Thank goodness the shock, the distress, the disbelief and the anger that dominated the front pages and newscasts lasted for only a few days. Less than a week.
School rugby was back where it belonged.
The girls and boys who love playing the sport for their high schools – from one end of the province to the other – were back on the pitch doing their athletic best, scoring points, making tackles, happily participating in an outdoor activity.
There had been some anxious days following the Nova Scotia School Athletic Association’s decision to ban rugby at the high school level. It was an announcement that came suddenly and unexpectedly.
Take your gear home and don’t bring it back to school seemed to be the message delivered to the players who were in mid-season, holding practices, playing games, enjoying themselves.
I was as shocked as anyone when the federation jumped to the fore and pronounced that rugby would no longer be a school activity.
A controversy erupted – which was no surprise.
The furor started when the federation, in a brief memo to school principals, ordered the sport to the sidelines. Within 24 hours, thousands of Nova Scotians, including hundreds of the teenagers who play the game, were signing petitions. Good for them. That was carrying the ball in the right direction.
It became one of the province’s ugliest sports debates I can recall.
Little was being said to explain why a ban was happening. Injuries, though, were unofficially being blamed for the decision. Yet as far back as I can recall, injuries were no more common in rugby than in other contact sports such as hockey and football.
Even the chief of the Halifax Infirmary’s emergency room, Dr. Sam Campbell, was explaining why he felt the ban was “unwise.” He put an important message out there for everyone to consider.
Like many, many Nova Scotians, the federation’s action shocked me instantly. Then it angered me. Then it had me wondering, what the heck is going on here? Will hockey or football or some other activity be the next victim?
Then the sport got political.
Enter Zach Churchill, the 34-year-old Liberal MLA from Yarmouth and the province’s minister of education for a couple of years.
Though I spent some years covering politics, including my years back in Pictou County, and a two-year assignment in the press gallery at the Nova Scotia Legislature, I didn’t know much about Zach Churchill. I don’t believe I would recognize him if he were having coffee at the next table in a Tim Hortons.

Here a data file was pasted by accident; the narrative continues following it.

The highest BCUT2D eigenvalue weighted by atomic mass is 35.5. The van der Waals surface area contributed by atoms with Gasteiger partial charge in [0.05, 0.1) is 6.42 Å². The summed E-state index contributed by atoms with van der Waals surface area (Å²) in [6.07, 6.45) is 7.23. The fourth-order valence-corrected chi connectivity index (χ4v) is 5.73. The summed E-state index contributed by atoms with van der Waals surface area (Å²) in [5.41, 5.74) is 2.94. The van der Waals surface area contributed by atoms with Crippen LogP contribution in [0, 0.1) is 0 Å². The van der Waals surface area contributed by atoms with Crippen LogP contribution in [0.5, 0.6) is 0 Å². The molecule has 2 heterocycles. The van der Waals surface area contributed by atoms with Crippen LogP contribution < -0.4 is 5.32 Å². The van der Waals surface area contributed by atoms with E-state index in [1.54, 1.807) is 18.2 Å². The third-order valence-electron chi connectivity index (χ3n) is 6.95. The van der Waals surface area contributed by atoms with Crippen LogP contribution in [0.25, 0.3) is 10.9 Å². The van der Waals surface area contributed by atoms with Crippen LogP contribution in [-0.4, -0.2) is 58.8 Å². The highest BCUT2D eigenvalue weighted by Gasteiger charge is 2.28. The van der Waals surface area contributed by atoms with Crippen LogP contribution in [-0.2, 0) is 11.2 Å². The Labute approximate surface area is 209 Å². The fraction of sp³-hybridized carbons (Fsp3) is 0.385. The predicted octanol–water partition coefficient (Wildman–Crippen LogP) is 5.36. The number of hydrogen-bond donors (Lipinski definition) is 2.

Anyway, rugby had moved onto the political field, a place where I usually try not to tread these days. On this matter, though, I couldn’t help myself.
My own kids – all multi-sport participants in their school days – are well into the workplace. Two granddaughters in Cole Harbour play competitive minor hockey and soccer among their athletic endeavours. But they’ve never tried rugby.
Yet I couldn’t help but sympathize with children and families involved in the game.
In much less time than it usually takes politicians to make things right, there was our education minister speaking out, trying to quell the fire before it spread further. Give him credit for that.
Churchill’s hope was to return rugby to the pitch faster than Perry Mason used to solve his many murder cases.
At least that’s what the minister’s intention seemed to be as the weekend arrived. Young ruggers could dig their equipment out of their closets, head for the fields and play their games. At least that’s the impression I got.
But opposition parties were having their say, too. Shirtsleeves were being rolled up as government opponents began tossing in their two cents worth.
It looked as though it could have become a long verbal battle – with the 2018-19 school year moving into its final weeks.
Luckily, wiser heads prevailed.
A meeting in Truro, with Deputy Education Minister Cathy Montreuil and federation president Stephen MacNeil performing in their key roles, turned a bad situation good again.
Agreement was reached that Rugby Nova Scotia would supervise the sport for the remainder of the season.
The kind of news we all wanted to hear.
But before leaving the sport to the players, coaches and their fans, I want to ask one question: Do you have rugby memories?
I was introduced to the sport when I entered New Glasgow High in September 1952. Athletic director John (Brother) MacDonald, the rugby coach, asked me if I would come to practice.
Rugby was a major autumn school activity in those days. It remained so through the rest of my school time and well beyond. It’s become even bigger, with the girls now just as involved as the boys.
In the county in the 1950s, boys rugby was played at NGHS, Pictou Academy, Stellarton High, Westville High and St. John’s Academy. With Colchester County Academy included, there was a competitive six-team league.
My own “tryout” didn’t last as long as the recent controversy – just two or three afternoons. Life in the scrum wasn’t something I cherished. Brother agreed.
I didn’t go far, though. I was soon assisting the coach in his other job – sportscaster at the local radio station. By grade 11, I was writing sports for the Evening News – covering an NGHS rugby squad that won five provincial A rugby championships in seven years.
Some of the school’s leading athletes were ruggers. Guys like team captain Bobby Wadden, George Manos, George Harper, Francis Desmond and Wayne Dickson carried their rugby memories with them when they graduated.
Those were good times.
When I reminisce, I think of the school players I talked to many years later. I don’t remember any of them ever mentioning problems, controversies, or reasons for a major dispute.
They simply loved playing the game – just like today’s kids.